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While Black Americans were slaves they were forbidden by law to read or write. The written word has therefore had a special place in Black culture since emancipation. The struggle to survive and to affirm the Black community in racist America has created an artistic tradition in which literature and poetry have come second only to music.

‘Stories are important, writes Tony Cade Bambara in Black women writers, ‘They keep us alive, In the ships, in the camps, in the quarters, fields, prisons, on the road, on the run, underground, under siege, in the throes, on the verge - the storyteller snatches us back from the edge to hear the next chapter. In which we are the subjects. We, the hero of our tales. Our lives preserved. How it was; how to be. Passing it along in the relay. That is what I work to do: to produce stories that save our lives.’

Black women writers is a collection of personal statements from writers of poetry, fiction, plays, essays and autobiography, each accompanied by two essays of literary criticism. There are two exceptions to this pattern: neither Paule Marshall nor Margaret Walker have contributed their own piece, but their work is discussed. The compiler, Man Evans, whose work is also assessed in the book, set out to provide a ‘critical evaluation’ of the 15 women’s creative work, The book is prefaced with a careful explanation of who is excluded from the collection and, in some cases, why.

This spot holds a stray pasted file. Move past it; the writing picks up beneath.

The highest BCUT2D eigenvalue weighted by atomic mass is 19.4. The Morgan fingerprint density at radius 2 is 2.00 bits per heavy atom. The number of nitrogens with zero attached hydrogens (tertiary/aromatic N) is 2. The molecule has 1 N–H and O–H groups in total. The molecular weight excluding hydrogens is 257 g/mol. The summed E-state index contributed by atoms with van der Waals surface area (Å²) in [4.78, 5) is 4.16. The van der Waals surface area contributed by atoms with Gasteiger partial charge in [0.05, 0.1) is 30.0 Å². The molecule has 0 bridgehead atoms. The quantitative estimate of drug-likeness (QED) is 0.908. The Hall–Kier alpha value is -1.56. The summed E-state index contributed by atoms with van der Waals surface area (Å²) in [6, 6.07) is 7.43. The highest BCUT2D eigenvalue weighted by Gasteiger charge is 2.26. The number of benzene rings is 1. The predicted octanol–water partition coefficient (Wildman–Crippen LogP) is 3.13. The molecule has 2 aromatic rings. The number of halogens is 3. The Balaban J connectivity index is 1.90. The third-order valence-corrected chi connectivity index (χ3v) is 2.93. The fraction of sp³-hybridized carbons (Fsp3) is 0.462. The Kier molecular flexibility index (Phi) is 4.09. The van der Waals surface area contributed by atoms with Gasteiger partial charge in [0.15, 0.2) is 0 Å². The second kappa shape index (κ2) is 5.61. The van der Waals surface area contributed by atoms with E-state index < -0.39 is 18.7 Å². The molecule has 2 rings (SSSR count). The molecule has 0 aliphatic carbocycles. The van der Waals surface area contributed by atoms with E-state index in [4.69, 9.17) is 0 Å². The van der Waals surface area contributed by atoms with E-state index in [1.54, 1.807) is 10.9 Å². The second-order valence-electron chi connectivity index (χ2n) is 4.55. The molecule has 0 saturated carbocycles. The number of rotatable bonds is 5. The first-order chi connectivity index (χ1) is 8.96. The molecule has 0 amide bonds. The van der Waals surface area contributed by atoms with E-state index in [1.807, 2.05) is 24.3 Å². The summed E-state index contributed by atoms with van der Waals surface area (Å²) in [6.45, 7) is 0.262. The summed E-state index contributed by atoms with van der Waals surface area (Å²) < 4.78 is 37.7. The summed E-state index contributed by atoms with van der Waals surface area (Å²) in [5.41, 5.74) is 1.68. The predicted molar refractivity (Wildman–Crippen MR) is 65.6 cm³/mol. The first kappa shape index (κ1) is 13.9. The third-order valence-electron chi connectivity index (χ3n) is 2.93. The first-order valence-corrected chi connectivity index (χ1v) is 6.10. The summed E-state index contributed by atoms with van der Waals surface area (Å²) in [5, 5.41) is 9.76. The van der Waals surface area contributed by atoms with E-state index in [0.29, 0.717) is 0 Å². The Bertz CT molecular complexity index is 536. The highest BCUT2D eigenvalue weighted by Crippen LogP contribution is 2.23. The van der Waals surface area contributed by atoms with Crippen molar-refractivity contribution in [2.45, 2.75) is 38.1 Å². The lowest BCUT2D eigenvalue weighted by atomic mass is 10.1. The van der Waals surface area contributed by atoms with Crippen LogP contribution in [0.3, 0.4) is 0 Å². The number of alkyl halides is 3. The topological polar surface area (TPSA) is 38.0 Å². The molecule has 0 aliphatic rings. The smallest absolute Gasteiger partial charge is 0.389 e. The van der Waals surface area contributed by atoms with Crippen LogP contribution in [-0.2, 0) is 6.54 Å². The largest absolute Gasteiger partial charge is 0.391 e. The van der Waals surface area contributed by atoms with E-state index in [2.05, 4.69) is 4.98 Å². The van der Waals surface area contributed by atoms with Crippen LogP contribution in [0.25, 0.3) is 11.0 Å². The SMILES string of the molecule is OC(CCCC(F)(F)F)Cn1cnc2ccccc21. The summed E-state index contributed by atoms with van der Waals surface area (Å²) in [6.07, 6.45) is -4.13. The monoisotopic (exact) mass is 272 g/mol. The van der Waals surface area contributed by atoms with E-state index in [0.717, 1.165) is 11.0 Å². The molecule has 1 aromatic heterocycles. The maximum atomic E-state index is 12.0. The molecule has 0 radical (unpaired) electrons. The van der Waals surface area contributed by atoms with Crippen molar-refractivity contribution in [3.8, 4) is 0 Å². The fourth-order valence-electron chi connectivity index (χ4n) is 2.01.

Both artists and critics write about the individual’s literary work in relation to the community she aims to serve. This underlines the distinctiveness of the Black literary tradition which the book examines and celebrates - a tradition which gives particular attention to the relationship between individual histories and the collective public life of the community.

It is precisely this relationship that has often been obscured in the more recent mass-marketing of Black women’s work to the white reading public. Writers like Alice Walker, Tony Cade Bambara and Toni Morrison have been seen as exceptional individuals rather than as cultural activists, And their predecessors have hardly been seen at all.

The first novel written by a Black woman, Harriet E. Wilson. was published over 125 years ago. From reading Black women writers you will learn the names of many, many more, both past and present, whose work has never been published in Britain - writers like Zora Neale Hurston, who was also an anthropologist, and who died in poverty.